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6 Metrics for Measuring Data Quality

Every marketing campaign begins and ends with data. Unfortunately, not all data is created equally. You have to have quality data to drive your campaigns. This is more important than you might think. One study found that sales departments lose around 550 hours per year from relying on bad data and that’s typically the same data marketers use.

So how do you measure data quality? We’re giving you six key metrics you can use to determine if your data is as good as it could be and how to make the measurement process a whole lot easier.


You’ve heard the term “marketability,” but have you really thought about what it means? In it’s simplest terms, it’s your reach. What markets, prospects, and customers are in your circle of influence and do you have a way of reaching them?

In order to understand your marketability, you need data. Many companies are lacking the data they need to effectively market to contacts and accounts across various channels. Even more common is to have the data in different applications, but it is untapped by marketing.

When it comes to marketing, the success of your outreach is dependent upon accurate contact information, including phone/mobile numbers, email addresses, physical addresses, social handles, etc. Do you have values in specific fields that are going to be leveraged as you do outreach for outbound marketing?


To measure data quality, you need to validate the data. Is it in the proper format so it can be used in a campaign? If not, you’re losing a lot of valuable insight, simply because it isn’t operationalized.

Email addresses are one of the more challenging data points that need to be validated because they can repeatedly change. In fact, one report shows up to 33 percent of email addresses are outdated every year. They can show up in all kinds of formats and some are spam email addresses, “do not reply” email addresses, or email addresses that go to a company info box but aren’t read by any decision-makers. Mobile, office, and business phone numbers often change, as do mailing addresses.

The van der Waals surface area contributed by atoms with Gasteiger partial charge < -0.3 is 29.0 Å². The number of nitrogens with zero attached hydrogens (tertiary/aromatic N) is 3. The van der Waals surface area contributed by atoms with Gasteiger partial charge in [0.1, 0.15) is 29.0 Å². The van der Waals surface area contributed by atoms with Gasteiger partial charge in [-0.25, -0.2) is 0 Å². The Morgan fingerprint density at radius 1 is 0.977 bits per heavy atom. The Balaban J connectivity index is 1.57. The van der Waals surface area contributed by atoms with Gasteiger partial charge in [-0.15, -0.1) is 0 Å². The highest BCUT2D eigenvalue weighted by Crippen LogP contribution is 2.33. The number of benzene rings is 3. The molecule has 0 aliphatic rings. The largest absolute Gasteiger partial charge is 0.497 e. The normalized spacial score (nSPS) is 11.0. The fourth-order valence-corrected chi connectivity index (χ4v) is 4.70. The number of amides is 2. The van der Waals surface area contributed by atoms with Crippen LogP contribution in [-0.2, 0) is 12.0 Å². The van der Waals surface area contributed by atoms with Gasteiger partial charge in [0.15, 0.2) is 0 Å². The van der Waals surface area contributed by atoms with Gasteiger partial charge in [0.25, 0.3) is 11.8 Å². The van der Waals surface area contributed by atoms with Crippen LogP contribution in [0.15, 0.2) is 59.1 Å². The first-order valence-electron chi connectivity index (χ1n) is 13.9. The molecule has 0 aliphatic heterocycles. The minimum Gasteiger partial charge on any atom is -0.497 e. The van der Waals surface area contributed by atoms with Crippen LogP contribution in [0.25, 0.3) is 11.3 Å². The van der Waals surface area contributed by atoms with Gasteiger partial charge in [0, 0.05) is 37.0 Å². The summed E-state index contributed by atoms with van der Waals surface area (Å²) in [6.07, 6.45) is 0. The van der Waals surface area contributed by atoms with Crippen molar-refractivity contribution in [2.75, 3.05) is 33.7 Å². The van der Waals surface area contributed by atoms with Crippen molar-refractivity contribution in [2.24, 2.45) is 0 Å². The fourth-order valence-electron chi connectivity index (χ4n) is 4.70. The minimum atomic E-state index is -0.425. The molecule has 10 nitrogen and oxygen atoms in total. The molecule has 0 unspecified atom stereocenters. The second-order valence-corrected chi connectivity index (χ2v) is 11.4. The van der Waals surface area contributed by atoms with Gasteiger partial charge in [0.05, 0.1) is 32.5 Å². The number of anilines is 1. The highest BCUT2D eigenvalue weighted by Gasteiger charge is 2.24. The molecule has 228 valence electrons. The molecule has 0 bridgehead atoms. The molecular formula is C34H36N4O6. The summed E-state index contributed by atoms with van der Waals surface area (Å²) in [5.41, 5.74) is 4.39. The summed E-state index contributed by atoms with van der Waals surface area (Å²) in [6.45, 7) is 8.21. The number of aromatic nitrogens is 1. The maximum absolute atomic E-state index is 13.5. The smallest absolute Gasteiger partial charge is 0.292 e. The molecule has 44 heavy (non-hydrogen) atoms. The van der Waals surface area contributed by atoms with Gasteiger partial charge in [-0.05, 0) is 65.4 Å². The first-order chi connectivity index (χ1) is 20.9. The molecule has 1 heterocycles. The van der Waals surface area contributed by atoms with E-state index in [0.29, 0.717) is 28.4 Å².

For many companies, it’s worth paying a third party to continually monitor these channels to ensure all are valid and in the proper format. They have the resources to not only complete the validation process relatively quickly but to repeat the practice automatically on an ongoing basis to give you confidence your contact data is as usable as possible.


How many values do you have for your different types of data? If your data doesn’t adhere to a standard set of values, your data needs to improve if you want to use it for marketing purposes.

Jobs, titles, industries, and even country codes are more usable if they all follow the same format. For instance, you may miss a potential audience if you have non-standardized job titles. If some sales or marketing reps enter “Marketing Director” and others call the contact’s title “Director of Marketing”, you may miss one or the other when you begin to segment that title data as you go to market. This is particularly important as you personalize campaigns with dynamic content.

Understanding your standardization metric isn’t a one and done exercise, either. Every time someone inputs or changes data, it has to follow the standardized formats. The best way to do that is to set up your fields to require whatever format you decide is appropriate. Using templates forces standardization or the system may reformat the data automatically.

Total Addressable Market

Total addressable market (TAM) is a metric every marketer should know before launching any campaign. Also referred to as “look-alike modeling,” TAM is defined as the potential revenue opportunity for a new or modified product or service.